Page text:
Words of Spirit and Life

"Today Jesus asks us to let him become our King. A King that with His word, His example and his immolated life on the cross.." – Pope Francis

22nd Sunday in Ordinary Time (Year C) – 28th August 2022


Ecclesiasticus / Sirach 3:17-20. 28-29; Psalm 67:4-7. 10-11. R. v. 11
Hebrews 12:18-19. 22-24; Luke 14:1. 7-14

1. Today is the 22nd Sunday in Ordinary Time, Year C. The readings today tell us to be humble and not to be proud.

The gospel tells us that Jesus was invited to a meal in the house of one of the leading
Pharisees and he noticed that the guests were taking the places of honor. Jesus told them a parable telling them not to take the places of honor but to take the lowest places.

Finally, Jesus said to them, “For everyone who exalts himself will be humbled, and the man who humbles himself will be exalted.” (Lk 14:11)

Jesus was not teaching them about social humility, but Jesus was teaching them about spiritual humility! The parable tells us that Jesus himself is the host inviting us to his messianic banquet (“wedding feast”)! The proud and self-righteous Pharisees who think they can be saved by keeping the Law will be humbled! But the humble, who acknowledge their sins and put their faith in God will be exalted! (R H Fuller / Bernard J Lefrois)

This teaching is even clearer from a parallel text in the same gospel of Luke where Jesus told them another parable:
“Two men went up to the Temple to pray, one a Pharisee, the other a tax collector. The Pharisee stood there and said this prayer to himself, ‘I thank you, God, that I am not grasping, unjust, adulterous like everyone else, and particularly that I am not like this tax collector here. I fast twice a week; I pay tithes on all I get.’ The tax collector stood some distance away, not daring even to raise his eyes to heaven; but he beat his breast and said,

‘God, be merciful to me a sinner.’ This man, I tell you, went home again justified; the other did not. For everyone who raises himself up will be humbled, but anyone who humbles himself will be raised up.” (Lk 18:10-14)

Humility is the greatest virtue and pride is the greatest sin! The Devil fell from heaven because of pride! (1 Tm 3:6; Is 14:12-15 / CG-DB / NBD) Adam and Eve fell from Paradise because of pride! The Pharisees fell also because of pride! But the tax collector was justified because of humility, that is, he acknowledged his sins and more and most importantly, he depended on God and not on himself for his salvation!

The important difference between the Pharisee and the tax collector was not that one was holy and the other was a sinner, but that one was proud and the other was humble!

The Pharisee was not saved by his holiness, but the tax collector was saved by his humility!

“When St Augustine was asked which was the most necessary of all the virtues he is
supposed to have said, ‘Humility’. What was the second? ‘Humility’. And the third?
‘Humility’.” (Emeric Lawrence)

2. The first reading follows the theme of the gospel. The first reading tells us that God favors the humble, but the proud has no cure for his disease! Thus we read in the first reading: “The greater you are, the more you should behave humbly, and then you will find favor with the Lord; for great though the power of the Lord is, he accepts the homage of the humble. There is no cure for the proud man’s malady, since an evil growth has taken root in him.”! (Si 3:18-20. 28) God saves the humble, but the proud cannot save himself!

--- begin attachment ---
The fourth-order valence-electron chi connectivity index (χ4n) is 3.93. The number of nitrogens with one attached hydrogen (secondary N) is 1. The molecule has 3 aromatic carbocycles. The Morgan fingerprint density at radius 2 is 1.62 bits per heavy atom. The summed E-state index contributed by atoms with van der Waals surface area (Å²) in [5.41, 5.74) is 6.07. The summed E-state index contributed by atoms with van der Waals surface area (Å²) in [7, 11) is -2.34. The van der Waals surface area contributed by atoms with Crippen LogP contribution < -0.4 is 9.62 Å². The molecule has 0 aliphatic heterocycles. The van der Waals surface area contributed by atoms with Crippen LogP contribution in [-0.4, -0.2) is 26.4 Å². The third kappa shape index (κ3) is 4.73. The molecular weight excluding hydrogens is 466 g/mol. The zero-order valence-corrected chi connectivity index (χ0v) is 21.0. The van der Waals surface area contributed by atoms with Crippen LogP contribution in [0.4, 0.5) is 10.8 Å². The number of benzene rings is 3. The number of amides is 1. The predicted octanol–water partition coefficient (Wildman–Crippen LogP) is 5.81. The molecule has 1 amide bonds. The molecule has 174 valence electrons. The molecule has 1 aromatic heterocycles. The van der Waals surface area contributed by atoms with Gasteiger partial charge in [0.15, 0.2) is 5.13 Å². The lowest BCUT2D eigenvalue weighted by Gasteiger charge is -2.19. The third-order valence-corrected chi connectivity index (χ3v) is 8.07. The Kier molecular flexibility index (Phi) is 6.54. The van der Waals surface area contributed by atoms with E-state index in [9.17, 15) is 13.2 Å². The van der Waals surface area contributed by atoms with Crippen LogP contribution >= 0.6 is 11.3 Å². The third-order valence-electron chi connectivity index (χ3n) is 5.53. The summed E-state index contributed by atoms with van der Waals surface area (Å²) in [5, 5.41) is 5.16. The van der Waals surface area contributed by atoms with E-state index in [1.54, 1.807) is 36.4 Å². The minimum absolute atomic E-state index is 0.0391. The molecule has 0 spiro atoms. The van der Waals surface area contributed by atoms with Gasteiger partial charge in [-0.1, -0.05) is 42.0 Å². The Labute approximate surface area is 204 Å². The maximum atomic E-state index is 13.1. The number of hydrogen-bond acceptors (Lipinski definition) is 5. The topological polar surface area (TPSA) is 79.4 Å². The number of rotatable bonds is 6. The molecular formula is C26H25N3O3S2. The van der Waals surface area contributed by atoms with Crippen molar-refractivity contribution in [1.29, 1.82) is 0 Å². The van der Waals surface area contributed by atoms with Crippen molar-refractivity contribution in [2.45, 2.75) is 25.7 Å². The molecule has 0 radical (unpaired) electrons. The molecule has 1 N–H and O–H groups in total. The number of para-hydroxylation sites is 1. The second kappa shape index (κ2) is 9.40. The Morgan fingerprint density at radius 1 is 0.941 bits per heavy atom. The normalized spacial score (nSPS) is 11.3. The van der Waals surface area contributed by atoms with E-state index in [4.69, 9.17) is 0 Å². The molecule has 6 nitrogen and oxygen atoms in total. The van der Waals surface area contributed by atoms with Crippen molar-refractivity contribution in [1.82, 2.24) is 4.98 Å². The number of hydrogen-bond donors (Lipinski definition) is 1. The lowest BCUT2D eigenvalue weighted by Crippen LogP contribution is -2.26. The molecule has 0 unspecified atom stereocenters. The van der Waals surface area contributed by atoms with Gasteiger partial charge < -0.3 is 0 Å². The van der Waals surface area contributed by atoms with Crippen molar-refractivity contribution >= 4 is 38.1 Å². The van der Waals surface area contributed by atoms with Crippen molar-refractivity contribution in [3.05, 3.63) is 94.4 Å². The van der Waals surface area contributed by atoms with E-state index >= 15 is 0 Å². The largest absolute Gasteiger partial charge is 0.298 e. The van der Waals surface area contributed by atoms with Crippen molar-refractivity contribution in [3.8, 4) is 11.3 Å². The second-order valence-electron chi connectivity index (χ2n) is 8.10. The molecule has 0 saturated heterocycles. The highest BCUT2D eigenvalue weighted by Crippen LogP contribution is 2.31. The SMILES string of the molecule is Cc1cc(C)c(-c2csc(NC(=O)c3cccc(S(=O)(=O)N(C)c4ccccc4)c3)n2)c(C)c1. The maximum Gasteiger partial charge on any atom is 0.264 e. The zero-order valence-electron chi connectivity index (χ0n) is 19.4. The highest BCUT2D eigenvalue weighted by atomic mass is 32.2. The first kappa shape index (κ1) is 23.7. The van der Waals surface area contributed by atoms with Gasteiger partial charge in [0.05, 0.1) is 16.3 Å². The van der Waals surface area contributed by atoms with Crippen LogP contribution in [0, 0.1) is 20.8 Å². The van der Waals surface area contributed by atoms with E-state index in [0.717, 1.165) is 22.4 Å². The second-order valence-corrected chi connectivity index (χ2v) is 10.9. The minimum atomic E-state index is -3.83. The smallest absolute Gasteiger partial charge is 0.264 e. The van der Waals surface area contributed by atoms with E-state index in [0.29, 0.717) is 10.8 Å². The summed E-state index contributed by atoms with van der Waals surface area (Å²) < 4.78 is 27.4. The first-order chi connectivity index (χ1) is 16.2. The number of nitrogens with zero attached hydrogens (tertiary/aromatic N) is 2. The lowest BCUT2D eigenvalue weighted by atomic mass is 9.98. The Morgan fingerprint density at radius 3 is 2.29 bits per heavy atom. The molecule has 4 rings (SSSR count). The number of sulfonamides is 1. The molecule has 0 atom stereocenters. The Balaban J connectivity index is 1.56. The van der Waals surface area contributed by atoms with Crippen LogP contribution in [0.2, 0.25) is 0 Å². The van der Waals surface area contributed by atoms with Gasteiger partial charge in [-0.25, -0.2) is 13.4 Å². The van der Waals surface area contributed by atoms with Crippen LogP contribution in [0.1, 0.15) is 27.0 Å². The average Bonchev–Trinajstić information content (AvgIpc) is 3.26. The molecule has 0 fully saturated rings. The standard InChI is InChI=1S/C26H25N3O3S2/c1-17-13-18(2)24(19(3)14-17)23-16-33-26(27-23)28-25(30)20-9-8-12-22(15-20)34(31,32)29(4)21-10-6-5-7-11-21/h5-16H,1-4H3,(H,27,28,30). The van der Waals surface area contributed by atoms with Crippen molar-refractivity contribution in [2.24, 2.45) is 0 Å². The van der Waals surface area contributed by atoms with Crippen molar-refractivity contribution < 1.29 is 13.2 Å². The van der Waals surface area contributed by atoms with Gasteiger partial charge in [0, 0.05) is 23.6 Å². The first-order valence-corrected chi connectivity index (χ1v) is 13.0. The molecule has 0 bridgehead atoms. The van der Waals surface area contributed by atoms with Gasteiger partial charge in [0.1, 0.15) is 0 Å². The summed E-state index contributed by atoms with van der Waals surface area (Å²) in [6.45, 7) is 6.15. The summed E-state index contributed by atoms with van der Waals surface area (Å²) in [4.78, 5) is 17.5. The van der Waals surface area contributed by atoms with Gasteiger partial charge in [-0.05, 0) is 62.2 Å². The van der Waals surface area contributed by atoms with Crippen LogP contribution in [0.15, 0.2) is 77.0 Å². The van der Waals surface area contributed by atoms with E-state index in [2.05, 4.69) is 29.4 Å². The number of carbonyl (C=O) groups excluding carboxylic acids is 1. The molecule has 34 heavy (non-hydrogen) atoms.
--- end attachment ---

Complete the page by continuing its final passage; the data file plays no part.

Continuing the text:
3. The responsorial psalm follows the theme of the first reading and thus the response of the responsorial psalm: “In your goodness, O God, you prepared a home for the poor.”! (Ps 67:11)

The poor are not only the materially poor and spiritually poor, but the poor are those who are totally dependent on God both materially and spiritually! “How blessed are the poor in spirit: the kingdom of Heaven is theirs.”! (Mt 5:3) The poor are the humble who depend on God both for their material and spiritual sustenance!

The responsorial psalm is a thanksgiving hymn. (NJB) It is on the Exodus and the
conquest of Canaan. The responsorial psalm has 3 stanzas. The first verse of the first stanza is an expression of confidence that God will destroy Israel’s enemies (Egyptians).

The second verse of the first stanza and the second stanza is a call to praise God as Savior. The third stanza is on the settlement in Canaan. (CSB) The last verse of the third stanza is the response of the responsorial psalm: “In your goodness, O God, you prepared a home for the poor.”! (Ps 67:11)

4. Finally, the second reading tells us about the old and new covenants! The old covenant was made through Moses at Mount Sinai for the Jews! It is based on the Law! The new covenant was made through Jesus at Mount Zion (heaven / CG-DB) for the poor and humble! It is based on the gospel, that is, the good news of God’s love, mercy and forgiveness! Only the poor and the humble can accept the new covenant and be saved!

5. Today in the Eucharist, we celebrate the death and resurrection of Jesus Christ, and we eat his body and drink his blood, and our Risen Lord will give us the Holy Spirit, to help us to be humble, so that we will acknowledge our sinfulness and helplessness, and so that we will depend on God for our salvation! Amen!

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